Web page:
In 1896, Cambridge graduate Ernest Hankin could be seen furiously paddling a small canoe through the Ganges of India. Under a glaring sun, he measured decay in corpses recently consigned to the holy waters. Hankin describes collecting samples from these bodies: fighting off snapping turtles, plunging needles into cold muscles and taking readings, “before even the relatives of the dead had the time to recover from their astonishment”. These semi-cremated corpses in the river suggested to most world scientists that the water was unfit for drinking. Despite this, Hankin found fewer bacteria than expected and subsequently reported that there was some substance in the river which had significant antibacterial properties. He even recommended that the river be used for drinking water to a greater extent. A travelling writer, Mark Twain, observes Hankin’s experiments: “We happened there just in time to be at the birth of a marvel – a memorable scientific discovery… [Hankin] added swarm after swarm of cholera germs to this [river] water; within six hours they always died.”
What was curing the cholera remained unknown until 20 years later when a French microbiologist named d’Herrelle revealed the existence of a special kind of virus. Though they look like any other virus under a microscope, similar to a cut gem with spider legs, these viruses exclusively infect and kill bacteria, steering clear of animal cells. They hijack the bacterium’s inner machinery and inflate it with newly synthesised viruses. The cell is filled with a huge number of new viruses – imagine 5,000 tennis balls growing inside of a person. The intruders ultimately erupt from the bacterial host, killing it in the process. Unaware of the precise mechanism as we are today, D’Herrele named the viruses “bacteriophage” – bacteria eaters. Bacteriophage, often simply referred to as ‘phage’, have a large potential for medicinal application. The range of bacteria they target is wide, from those that cause food poisoning to cholera, and yet individual strains are very specific to certain bacteria. As a result, they do not kill the useful bacteria in the body in the way antibiotics do.
“It is becoming more and more clear that antibiotics aren’t really good for you,” says Dr Sorek, researcher of Microbial Genomics at the Weizman Institute in Israel. “When you take antibiotics you change the gut microbiota (bacterial flora). Over a long period of time some adverse effects can occur from this. Phage hold the promise of antibacterial treatment that is much more targeted. Seldom do they infect two species. That is why they are promising in terms of therapy.”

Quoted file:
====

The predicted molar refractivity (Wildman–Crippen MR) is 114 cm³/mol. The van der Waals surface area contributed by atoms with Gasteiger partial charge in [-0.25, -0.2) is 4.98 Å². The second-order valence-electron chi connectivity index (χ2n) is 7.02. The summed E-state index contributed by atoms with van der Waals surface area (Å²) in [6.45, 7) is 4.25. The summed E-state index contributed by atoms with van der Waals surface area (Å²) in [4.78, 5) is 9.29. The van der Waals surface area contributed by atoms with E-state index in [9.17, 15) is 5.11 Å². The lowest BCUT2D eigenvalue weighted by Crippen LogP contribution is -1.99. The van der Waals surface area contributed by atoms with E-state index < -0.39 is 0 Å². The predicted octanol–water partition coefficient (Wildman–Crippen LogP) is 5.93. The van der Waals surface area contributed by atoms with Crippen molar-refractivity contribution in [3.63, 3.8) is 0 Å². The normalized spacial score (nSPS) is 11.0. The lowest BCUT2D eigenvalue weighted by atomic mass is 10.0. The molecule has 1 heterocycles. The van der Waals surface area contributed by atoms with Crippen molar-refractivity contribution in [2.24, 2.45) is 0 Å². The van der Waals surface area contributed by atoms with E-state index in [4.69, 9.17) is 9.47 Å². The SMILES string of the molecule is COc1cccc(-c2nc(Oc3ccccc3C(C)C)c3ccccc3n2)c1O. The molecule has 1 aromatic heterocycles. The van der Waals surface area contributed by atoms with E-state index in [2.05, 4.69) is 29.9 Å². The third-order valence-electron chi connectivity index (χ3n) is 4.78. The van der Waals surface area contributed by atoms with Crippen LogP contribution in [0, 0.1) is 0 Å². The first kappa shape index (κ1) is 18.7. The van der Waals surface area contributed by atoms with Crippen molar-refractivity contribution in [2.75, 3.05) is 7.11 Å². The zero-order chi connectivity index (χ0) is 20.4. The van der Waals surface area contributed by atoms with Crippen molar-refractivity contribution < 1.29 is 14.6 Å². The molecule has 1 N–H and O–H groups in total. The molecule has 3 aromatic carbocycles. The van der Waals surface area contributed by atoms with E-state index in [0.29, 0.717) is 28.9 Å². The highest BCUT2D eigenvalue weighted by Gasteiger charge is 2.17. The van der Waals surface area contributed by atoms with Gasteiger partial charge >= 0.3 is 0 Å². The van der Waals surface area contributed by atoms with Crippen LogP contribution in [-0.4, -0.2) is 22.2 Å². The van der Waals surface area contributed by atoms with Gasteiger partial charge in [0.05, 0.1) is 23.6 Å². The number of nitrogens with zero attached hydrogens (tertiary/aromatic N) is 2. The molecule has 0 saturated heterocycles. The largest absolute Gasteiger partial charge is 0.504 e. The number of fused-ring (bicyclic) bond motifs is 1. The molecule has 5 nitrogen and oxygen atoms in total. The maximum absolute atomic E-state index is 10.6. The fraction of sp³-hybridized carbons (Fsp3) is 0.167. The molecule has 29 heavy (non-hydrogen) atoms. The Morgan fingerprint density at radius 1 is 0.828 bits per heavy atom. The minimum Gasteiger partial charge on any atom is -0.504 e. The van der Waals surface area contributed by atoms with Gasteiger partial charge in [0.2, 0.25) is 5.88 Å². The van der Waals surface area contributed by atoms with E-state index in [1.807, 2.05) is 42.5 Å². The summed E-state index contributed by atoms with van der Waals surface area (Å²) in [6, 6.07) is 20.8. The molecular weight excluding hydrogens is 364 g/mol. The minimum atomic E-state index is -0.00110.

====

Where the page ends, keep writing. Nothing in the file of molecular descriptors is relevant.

And yet, phage has never entered the medicinal mainstream. A committed communist, d’Herrelle relocated to the USSR after his initial findings. There, he continued his research into phage therapy, dedicating one of his books to Stalin. However, his research was disrupted when his student and friend, George Eliava, was executed after romantically pursuing the same woman as the chief of the secret police. Because of his association with Eliava, d’Herrelle’s book was banned, and he fled to France, where he died unknown and unacclaimed for his work.
In 1928, antibiotics were famously discovered by Alexander Fleming due to a lucky accident. D’Herrelle’s phage were all but forgotten by most of the world. However, isolated from western medical advances due to Stalin’s iron curtain, phage therapy continued to be used in the USSR. Russian soldiers were issued with ampoules of phage to put on burn wounds. To this day, phage can still be bought over the counter in the former soviet state of Georgia and are used like we might use antiseptics.
Christopher Smith, CEO of Phage International Inc., runs a clinic in Georgia despite being based in San Francisco. When asked how he got involved, he explains how he and his wife were in Georgia in 2003, adopting a baby girl. “Our daughter got sick with a strep infection and the doctor treated it with phage. That doctor is now our clinic’s doctor.”
So why hasn’t phage therapy made it to the US? “When I spoke with venture capital firms, no one knew what it was and you couldn’t convince anyone to invest.”
This reluctance to invest reflects a larger worry for pharmaceutical companies: phage are difficult to patent and therefore unlikely to return a profit. Furthermore, while antibiotics are still viable, there’s no need for phage. But there’s no guarantee they will be viable for much longer.
Antibiotic-resistant bacteria infected 2 million people in the USA last year, and one in every 100 of these people died due to the infection. Many scientists predict a nearby future resembling a pre-antibiotic era, making every routine surgery life-threatening.
Of course, nothing prevents bacteria evolving resistance to a certain phage like it does to a certain chemical. “This happens constantly” Chris says, “Someone comes to us and they have a drug resistant infection and it’ll be resistant to [the phage] commercially produced.” However, unlike an antibiotic, phage can evolve too. They are dynamic biological elements, finding a new attack path every time a bacteria puts up a wall of defence. A superbug could create a superphage. The prey and predator are caught in an evolutionary arms race, much like the international one that prevented phage from being in use today.
But if phage loses the upper hand in this arms race as it did in the last, researchers can always follow the Hankin experiments of 1896: simply go down to the river and scoop up some new phage.
Image by Amy Thellusson at The Ruskin